Declutter… The start of a new year often brings about having a clear out, which you may love or hate. Having too much stuff around or a messy home or workplace can make you feel stuck, anxious, overwhelmed, claustrophobic and even resentful. But clutter is rarely recognised as a significant source of stress in our lives. However, having a declutter can be cleansing, making you feel freer, lighter and it also improves attention, focus and serenity.
Decluttering is basically a process of decisions, which is why it can feel like an effort to start and it’s often a job that’s put off. There can be an object in a room I walk passed multiple times a day and think for a split second “I must sort / get rid of that…” but it may take months for me to actually do it. Even if it’s a split second thought, it’s a negative thought and all the times I walk past it adds up. So why not just do it? When I finally declutter that one thing, I have feelings of relief and clarity, and it also clears all those negative seconds when I walk past that place from then on.
Our relationship with stuff is complicated and it’s easy to become ‘consumed’ with the act of consumption. For many items, it’s memories and nostalgia, thinking that one day you’ll use it, show it, look at it with your grandchildren or a friend. But, you may be keeping piles of books when, if you really wanted to have them again in the future you could buy them very cheaply second hand, and all the memories of the stories are still there.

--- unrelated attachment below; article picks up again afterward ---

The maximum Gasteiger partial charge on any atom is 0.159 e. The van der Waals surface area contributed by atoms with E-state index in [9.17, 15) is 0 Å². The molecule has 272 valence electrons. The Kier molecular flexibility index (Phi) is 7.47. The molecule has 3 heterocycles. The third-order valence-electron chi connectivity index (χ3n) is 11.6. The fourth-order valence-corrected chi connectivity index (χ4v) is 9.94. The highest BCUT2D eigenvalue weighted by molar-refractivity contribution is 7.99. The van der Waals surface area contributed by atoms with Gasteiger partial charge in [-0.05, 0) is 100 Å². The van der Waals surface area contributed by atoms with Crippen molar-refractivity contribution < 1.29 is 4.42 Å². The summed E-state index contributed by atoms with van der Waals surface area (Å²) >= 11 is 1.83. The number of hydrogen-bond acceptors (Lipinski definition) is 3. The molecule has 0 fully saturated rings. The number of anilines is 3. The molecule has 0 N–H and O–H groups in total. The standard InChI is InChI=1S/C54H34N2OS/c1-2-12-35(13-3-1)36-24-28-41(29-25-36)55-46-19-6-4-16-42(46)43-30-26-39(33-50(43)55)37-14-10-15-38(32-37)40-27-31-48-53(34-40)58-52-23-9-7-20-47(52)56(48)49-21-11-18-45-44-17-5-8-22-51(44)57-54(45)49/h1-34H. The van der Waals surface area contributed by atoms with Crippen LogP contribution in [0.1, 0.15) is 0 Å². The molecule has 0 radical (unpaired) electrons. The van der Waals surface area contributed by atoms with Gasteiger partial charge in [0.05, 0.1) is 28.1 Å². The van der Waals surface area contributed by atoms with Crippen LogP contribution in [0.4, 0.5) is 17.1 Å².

While training as an emotional coach, a technique was practised on me. The aim was to motivate me to tidy my clothes away without the dread I always had. I’ve no idea why, but it’s a job I detested doing and therefore always had an untidy room with clothes piled on, around and under “the bedroom chair”! The technique was so simple but it clicked and now – I’m still messy but I tidy away the clothes happily, easily and without the negative feelings I had before.
The biggest step is to just start – stewing is worse than doing! You can start small by giving or throwing away a few things you don’t need. Give yourself one cupboard or drawer or room to sort, and build up. If you haven’t got time for a total declutter, you can just be aware of things around you as you go along. A general rule of thumb is to ask yourself whether you would miss or replace something if it broke or got lost. If the answer is no, give it to someone who would like it, to charity, to a school’s jumble sale or throw it away.
If you have a block of what to save and what you can let go of – this is a good list to check first: old toiletries, nail varnish, magazines, CDs, DVDs, unplayed-with toys and games, clothes or bedding you’ve not used in a year, duplicate kitchen items or things you’ve not used for ages like spices or a pasta maker.